The Volokh Conspiracy

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Volokh Conspiracy

Libel, Time, Brexit, and Monaco

An allegedly bogus dossier on plaintiff was sent by defendant to a third party in 2003 -- and then hit the news in 2017. Can plaintiff sue for libel?


From Chandler v. Berlin, decided today by District Judge Amit Mehta (moved text noted with curly braces):

Defendant Donald Berlin is a private investigator who, in February 2003, prepared what Plaintiff Christopher Chandler terms a "Pitch." {Berlin prepared the document … for one Robert Eringer, a resident of Monaco who had ingratiated himself with Prince Albert II of Monaco. Eringer had told the Prince that he could help investigate people living in Monaco who were suspected of engaging in financial improprieties, including Plaintiff and his brother.} According to Plaintiff, the Pitch is a 134-page document that contains a host of false assertions, accusing Plaintiff and his brother of engaging in various criminal activities, such as money laundering and having ties to organized crime in Russia and Russian intelligence.

Apparently, for well over a decade, the contents of the Pitch did not see the light of day. But then in November 2017[,] … Eringer, sent a portion of the Pitch to members of the British media. This disclosure caused a firestorm of negative press accounts, reporting that Plaintiff was involved in money laundering for Russian interests and espionage. In this action for libel per se, Plaintiff alleges that Berlin and his various affiliated companies are liable for the harm caused by their presenting the Pitch to Eringer in 2003, as well as Eringer's republication of portions of the Pitch in 2017.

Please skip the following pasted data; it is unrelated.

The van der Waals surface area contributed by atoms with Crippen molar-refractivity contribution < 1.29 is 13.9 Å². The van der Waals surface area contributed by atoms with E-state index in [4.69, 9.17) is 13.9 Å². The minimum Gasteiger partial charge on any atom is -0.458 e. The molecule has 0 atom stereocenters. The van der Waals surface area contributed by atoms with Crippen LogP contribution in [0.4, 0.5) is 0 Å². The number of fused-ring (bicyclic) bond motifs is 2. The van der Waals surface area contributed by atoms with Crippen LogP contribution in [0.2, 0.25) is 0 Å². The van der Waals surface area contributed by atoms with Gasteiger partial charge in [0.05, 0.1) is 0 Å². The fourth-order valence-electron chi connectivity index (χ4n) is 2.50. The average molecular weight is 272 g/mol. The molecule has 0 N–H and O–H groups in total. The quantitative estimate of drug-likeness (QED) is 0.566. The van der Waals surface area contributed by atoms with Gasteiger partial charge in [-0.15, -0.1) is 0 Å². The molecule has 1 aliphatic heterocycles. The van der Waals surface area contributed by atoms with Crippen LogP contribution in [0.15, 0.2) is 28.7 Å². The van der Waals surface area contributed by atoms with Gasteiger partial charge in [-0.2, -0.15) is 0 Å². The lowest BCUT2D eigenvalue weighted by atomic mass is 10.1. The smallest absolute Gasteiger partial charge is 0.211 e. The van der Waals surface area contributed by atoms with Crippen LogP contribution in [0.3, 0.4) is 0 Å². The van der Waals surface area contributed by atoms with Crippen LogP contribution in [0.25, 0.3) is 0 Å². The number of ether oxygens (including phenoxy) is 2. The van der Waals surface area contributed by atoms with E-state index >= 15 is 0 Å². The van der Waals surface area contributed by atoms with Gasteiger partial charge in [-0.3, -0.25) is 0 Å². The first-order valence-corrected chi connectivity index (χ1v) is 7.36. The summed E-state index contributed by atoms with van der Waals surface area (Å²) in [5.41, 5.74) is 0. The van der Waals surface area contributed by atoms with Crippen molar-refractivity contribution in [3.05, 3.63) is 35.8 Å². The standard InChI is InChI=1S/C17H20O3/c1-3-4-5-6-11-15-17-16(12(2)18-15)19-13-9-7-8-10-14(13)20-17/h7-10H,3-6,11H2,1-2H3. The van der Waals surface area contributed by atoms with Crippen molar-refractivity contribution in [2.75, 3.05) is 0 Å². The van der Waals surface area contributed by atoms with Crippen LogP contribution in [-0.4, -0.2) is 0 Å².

Defendants now move to dismiss or, in the alternative, for summary judgment. Treating Defendants' motion as one for summary judgment, the court grants the motion insofar as Plaintiff claims that Defendants are liable for the harm arising from the 2017 republication by Eringer. Defendants could not have reasonably foreseen in 2003 that Eringer would republish the Pitch fourteen years later in 2017. {Defendants did not have any indication in 2003 that the information contained in the Pitch would become newsworthy nearly a decade-and-a-half later. Eringer sent the Pitch to the British media only after Plaintiff became involved in public debate about "Brexit."}

With respect to the original publication of the Pitch in 2003, on the present record the court cannot find that such claim is time barred. There remains a genuine dispute of material fact as to when Plaintiff reasonably could have discovered the alleged libelous matter in the Pitch and Defendants' role in its creation.

The court, therefore, declines to enter summary judgment in Defendants' favor as to the original publication of the Pitch in 2003. The court, however, will not allow complete discovery on the merits to proceed at this time. Instead, the parties may take limited discovery on the narrow issue of when Plaintiff reasonably could have learned about Defendants' creation of the Pitch, so as to commence the one-year limitations period. The court wishes to satisfy itself that Plaintiff's libel claim as to the 2003 publication of the Pitch is timely before permitting full discovery.

You can also see the (redacted) Complaint in the case.